Still, remember that before everything turned grey and brittle and eventually fell apart on poor Nahum's farm, there was that phase when the plants and animals (though not the humans) grew larger than they should and took on unusual colours and shapes? Could some vast "proto-shoggoth" have got stuck in that stage, perhaps permanently? Or maybe it would affect a shoggoth in completely different ways?

Having said all that, I like your idea:

My vague guess is that it is some sort of phenomena, like a dimensional gate that is bleeding weirdness into the our world, possibly it is a bit of Yog-Sothoth himself, maybe his pinky poking through reality, similar to what Erik Zann was keeping at bay or what was seen in From Beyond

as well. "The Elder Pharos" is a particularly evocative phrase - and IIRC it occurs in Fungi From Yuggoth, too? Like a vast beacon shining an eldritch light up into the cosmos - or alternatively a beam coming in the opposite direction, down into the Earth - although the former image resonates again with The Colour.

Something else that occurred to me and could be seen to back up your hypothesis is the phrase "Kadath in the cold waste hath known them..." in the Necronomicon passage quoted in 'The Dunwich Horror'. I'd always assumed 'Kadath' was either Antarctica generally or the plateau where the Elder Things' city was situated, and that the Old Ones mentioned in 'Dunwich' were later retconned into the decidedly more physical Elder Things in 'ATMoM'. But wouldn't it make more sense for the Old Ones to remain Yog-Sothoth and Its ilk - intangible cosmic intelligences - rather than beings that, however alien, are nonetheless made of the same familiar particles we're made from?

In that case, Kadath is the vast mountain range beyond the Elder Things' city, and the Old Ones' presence is strongly felt there as it's one of those spots "where [they] broke through of old" and, evidently, still do. In fact the idea of some sort of dimensional portal would provide a neat link between the Kadath of our world and the Dreamlands Kadath - which I think is meant to be in the northern part of the Dreamlands world rather than at the south pole, but we're talking about a metaphysical rather than geographical correspondence anyway, so I don't think that's a big problem.

Nice idea and thanks for replying to my thread!
8  General Category / Episode Discussion / Re: Episodes 77 - 83 ~ At the Mountains of Madness on: September 04, 2014, 11:08:14 AM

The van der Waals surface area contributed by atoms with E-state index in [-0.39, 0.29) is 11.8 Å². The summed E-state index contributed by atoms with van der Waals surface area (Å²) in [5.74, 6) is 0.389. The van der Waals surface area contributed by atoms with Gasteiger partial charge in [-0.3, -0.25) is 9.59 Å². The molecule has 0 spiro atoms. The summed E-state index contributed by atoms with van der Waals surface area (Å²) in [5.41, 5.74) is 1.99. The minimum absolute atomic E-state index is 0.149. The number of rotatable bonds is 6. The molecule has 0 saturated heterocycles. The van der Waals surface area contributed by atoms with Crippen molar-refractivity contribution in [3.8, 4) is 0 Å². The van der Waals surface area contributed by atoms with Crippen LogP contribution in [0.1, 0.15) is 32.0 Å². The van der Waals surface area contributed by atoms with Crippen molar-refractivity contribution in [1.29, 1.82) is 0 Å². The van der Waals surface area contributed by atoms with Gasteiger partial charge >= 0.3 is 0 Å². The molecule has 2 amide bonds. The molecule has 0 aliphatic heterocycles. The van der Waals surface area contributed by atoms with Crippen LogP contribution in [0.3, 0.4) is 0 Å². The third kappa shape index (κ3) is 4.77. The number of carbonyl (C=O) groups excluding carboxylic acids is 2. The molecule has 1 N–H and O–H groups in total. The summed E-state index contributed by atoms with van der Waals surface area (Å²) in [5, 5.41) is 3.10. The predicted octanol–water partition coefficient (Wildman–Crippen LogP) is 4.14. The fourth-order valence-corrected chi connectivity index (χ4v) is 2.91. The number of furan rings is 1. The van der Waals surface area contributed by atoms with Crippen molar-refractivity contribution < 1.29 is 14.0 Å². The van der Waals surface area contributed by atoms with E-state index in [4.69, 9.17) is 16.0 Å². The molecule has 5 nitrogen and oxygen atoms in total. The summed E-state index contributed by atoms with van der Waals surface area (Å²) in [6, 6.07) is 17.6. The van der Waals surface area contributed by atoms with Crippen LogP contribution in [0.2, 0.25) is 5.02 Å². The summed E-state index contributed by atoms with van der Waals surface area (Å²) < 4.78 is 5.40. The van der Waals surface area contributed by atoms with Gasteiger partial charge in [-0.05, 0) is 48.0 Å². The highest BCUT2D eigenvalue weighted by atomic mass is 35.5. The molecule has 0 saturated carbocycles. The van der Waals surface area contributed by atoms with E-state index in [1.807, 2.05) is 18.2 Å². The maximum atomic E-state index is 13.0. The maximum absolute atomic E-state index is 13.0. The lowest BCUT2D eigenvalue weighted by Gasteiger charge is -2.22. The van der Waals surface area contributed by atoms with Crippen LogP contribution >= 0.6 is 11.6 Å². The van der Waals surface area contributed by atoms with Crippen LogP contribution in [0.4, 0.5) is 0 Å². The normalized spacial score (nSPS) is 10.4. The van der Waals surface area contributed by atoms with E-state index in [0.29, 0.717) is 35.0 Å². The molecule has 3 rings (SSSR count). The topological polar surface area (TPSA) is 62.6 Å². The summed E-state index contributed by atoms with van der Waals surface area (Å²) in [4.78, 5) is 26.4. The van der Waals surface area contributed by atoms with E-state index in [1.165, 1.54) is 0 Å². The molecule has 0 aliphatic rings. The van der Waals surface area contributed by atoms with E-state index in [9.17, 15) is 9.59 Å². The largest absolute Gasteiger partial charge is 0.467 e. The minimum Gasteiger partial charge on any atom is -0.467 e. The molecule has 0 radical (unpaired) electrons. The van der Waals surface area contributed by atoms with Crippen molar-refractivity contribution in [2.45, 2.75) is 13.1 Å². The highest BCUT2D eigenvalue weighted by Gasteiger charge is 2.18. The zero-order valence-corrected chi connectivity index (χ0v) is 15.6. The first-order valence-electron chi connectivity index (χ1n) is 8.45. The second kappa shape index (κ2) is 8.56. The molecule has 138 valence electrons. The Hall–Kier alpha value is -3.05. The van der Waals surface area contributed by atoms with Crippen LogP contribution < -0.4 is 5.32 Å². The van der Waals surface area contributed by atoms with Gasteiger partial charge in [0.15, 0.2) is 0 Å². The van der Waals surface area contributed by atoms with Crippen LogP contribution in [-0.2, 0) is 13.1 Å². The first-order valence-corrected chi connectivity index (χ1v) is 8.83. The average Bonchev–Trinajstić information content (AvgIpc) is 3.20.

OK, so it's not Antarctica but Australia, so close enough...

http://www.theguardian.com/environment/2014/sep/04/two-unclassifiable-species-found-off-australian-coast

A catch of tiny creatures from the sea off the Australian coast in 1986, preserved in formaldehyde and recently re-analysed, have been shown to lie outside any known animal phylum. (In case you were you wondering, phylum is the level of taxonomic description immediately below kingdom). Which is to say, they are *totally* unlike any other known living thing.

Some scientists have speculatively pointed out their resemblance to creatures of the ediacaran group, which thrived during the Precambrian era and is thought to have died out around 500 million years ago.

Pretty cool, and I thought resonated quite well with some of the themes in ATMoM. Also, they get extra Lovecraft points for being mushroom-shaped.
9  Mythos Matters / Cthulhu Entertainment & Gaming / Re: Lovecraftian music, re-animated on: September 03, 2014, 02:47:15 PM
Another tune I made - see what you think: https://www.youtube.com/watch?v=d2umUGL6jCE

10  Mythos Matters / Lovecraft Literary Talk / What Danforth Saw; or, the unspoken Lovecraft on: August 20, 2014, 07:54:06 AM
I've intended for some time to start a thread about this topic, and I'd be interested to see what all you guys think of it.

The premise is that one of the most common tropes or devices in Lovecraft's writing - to the point of it becoming a well-known cliché - is to describe things as "indescribable", or in some other way to say that something happened or seemed to happen that was so awful that the narrator finds himself either unable to attempt to describe it because he lacks the nerve, or because established human language simply lacks the terminology to describe phenomena so alien to ordinary experience.